Adventures in Coptic Stitch

From the looks of the exterior and the immediate inside of the cover, this book may not appear to be anything extraordinarily special. Sure, the swirly fabric is fun and all, but it just doesn't seem like it would be that hard to put together...right? Wrong. CopticOut

Though there are a small number of binding stations, this technique (called coptic binding) can be difficult to master. However, once the binding is complete, this technique yields beautiful results.

CopticInside

One of the coolest things about the coptic method is that the spine is exposed and you can use essentially any flat surface (old license plates? LP jackets? flooring tile?) as covers as long as you can drill through it to create your sewing stations. For this experiment, I stuck with fabric-covered Davy boards. For the binding, I used variegated floss that coordinated with my fabric. Here's a view of the spine:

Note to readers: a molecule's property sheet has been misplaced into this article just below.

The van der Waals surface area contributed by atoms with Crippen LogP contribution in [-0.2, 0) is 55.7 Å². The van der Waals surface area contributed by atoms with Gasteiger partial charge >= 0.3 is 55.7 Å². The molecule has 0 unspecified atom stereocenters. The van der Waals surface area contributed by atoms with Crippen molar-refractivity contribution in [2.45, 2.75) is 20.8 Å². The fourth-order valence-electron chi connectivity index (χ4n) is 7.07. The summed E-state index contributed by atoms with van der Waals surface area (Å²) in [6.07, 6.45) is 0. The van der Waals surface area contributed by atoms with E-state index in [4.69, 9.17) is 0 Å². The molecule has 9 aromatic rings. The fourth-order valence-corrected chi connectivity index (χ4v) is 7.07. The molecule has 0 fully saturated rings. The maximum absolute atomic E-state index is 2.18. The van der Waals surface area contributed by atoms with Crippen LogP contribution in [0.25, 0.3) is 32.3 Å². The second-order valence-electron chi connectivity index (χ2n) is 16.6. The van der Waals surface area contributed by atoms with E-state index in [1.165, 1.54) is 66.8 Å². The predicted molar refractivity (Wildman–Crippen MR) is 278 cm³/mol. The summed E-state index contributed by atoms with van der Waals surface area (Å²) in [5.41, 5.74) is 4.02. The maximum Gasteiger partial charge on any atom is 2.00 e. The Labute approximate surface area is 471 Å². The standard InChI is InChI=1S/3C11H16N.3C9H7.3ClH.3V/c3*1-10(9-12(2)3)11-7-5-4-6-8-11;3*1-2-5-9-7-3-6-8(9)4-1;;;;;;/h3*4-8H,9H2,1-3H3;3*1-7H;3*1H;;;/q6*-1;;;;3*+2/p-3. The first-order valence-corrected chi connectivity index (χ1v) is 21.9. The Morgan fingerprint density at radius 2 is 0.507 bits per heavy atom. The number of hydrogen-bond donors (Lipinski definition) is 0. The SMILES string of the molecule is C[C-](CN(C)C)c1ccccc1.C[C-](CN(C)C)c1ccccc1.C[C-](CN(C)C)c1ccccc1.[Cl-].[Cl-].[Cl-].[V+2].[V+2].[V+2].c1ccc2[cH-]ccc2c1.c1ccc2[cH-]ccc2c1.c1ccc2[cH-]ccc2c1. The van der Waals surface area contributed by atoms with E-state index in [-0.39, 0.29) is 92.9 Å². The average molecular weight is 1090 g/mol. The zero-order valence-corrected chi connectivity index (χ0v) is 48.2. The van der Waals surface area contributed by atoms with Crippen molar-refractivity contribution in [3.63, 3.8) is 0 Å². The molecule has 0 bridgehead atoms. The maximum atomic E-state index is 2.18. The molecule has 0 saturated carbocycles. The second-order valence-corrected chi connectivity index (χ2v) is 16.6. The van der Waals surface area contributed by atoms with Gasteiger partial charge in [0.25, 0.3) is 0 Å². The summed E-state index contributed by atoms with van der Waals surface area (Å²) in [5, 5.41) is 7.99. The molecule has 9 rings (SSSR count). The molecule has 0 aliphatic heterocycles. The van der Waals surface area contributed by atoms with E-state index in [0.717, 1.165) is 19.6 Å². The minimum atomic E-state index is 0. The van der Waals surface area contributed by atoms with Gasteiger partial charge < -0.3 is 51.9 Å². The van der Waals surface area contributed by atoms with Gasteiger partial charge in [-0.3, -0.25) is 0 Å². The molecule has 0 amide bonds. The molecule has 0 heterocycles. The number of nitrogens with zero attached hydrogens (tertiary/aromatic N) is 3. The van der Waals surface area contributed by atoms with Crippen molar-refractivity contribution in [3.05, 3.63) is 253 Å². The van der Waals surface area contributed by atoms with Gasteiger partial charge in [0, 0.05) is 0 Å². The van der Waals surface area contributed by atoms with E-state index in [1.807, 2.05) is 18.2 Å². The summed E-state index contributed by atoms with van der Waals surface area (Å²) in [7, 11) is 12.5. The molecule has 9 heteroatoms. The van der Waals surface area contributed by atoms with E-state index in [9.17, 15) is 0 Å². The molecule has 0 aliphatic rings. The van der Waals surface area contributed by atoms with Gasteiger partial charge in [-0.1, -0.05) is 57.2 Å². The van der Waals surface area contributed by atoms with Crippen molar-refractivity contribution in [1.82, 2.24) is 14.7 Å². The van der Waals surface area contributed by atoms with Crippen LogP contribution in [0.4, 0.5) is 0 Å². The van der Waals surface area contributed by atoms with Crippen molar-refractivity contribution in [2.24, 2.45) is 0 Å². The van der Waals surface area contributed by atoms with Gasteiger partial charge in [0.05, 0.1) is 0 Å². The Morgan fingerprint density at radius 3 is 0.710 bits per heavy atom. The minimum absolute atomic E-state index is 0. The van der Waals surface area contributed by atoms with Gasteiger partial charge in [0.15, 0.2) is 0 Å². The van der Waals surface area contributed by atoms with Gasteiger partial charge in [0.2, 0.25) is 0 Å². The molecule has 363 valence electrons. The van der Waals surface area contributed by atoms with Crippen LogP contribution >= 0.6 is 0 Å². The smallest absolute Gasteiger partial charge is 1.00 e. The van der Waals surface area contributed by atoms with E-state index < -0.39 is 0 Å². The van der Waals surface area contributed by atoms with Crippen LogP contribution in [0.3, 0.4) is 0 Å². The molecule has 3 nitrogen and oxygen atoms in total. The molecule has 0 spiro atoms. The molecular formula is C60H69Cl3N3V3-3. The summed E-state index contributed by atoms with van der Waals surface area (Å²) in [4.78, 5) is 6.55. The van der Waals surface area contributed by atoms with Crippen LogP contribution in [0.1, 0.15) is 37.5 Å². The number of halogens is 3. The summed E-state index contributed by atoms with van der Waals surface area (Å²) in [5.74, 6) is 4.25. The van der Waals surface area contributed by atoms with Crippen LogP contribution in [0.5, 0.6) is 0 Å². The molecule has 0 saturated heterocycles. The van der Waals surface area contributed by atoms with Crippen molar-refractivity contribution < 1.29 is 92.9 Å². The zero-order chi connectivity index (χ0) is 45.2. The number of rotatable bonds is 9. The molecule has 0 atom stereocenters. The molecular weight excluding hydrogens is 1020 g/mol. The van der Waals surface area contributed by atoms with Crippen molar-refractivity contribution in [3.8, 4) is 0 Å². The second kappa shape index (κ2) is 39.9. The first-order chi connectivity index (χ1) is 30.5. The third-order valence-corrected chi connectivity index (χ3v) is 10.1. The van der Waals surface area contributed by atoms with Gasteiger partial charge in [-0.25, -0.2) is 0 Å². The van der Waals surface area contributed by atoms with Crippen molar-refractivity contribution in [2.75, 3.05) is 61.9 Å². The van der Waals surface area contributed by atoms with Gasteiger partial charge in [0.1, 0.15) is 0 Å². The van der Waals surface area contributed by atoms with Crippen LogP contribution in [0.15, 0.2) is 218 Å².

CopticSpine

In coptic binding, pages are sewn together in sections rather than individually. As you add each section, the sewing of the binding makes a braid. This shot features one braid (on the right) and also the finishing stitches, which make a chain (on the left).

CopticSpineDetail

In all, this technique is challenging but worth the effort. I'm looking forward to trying it again!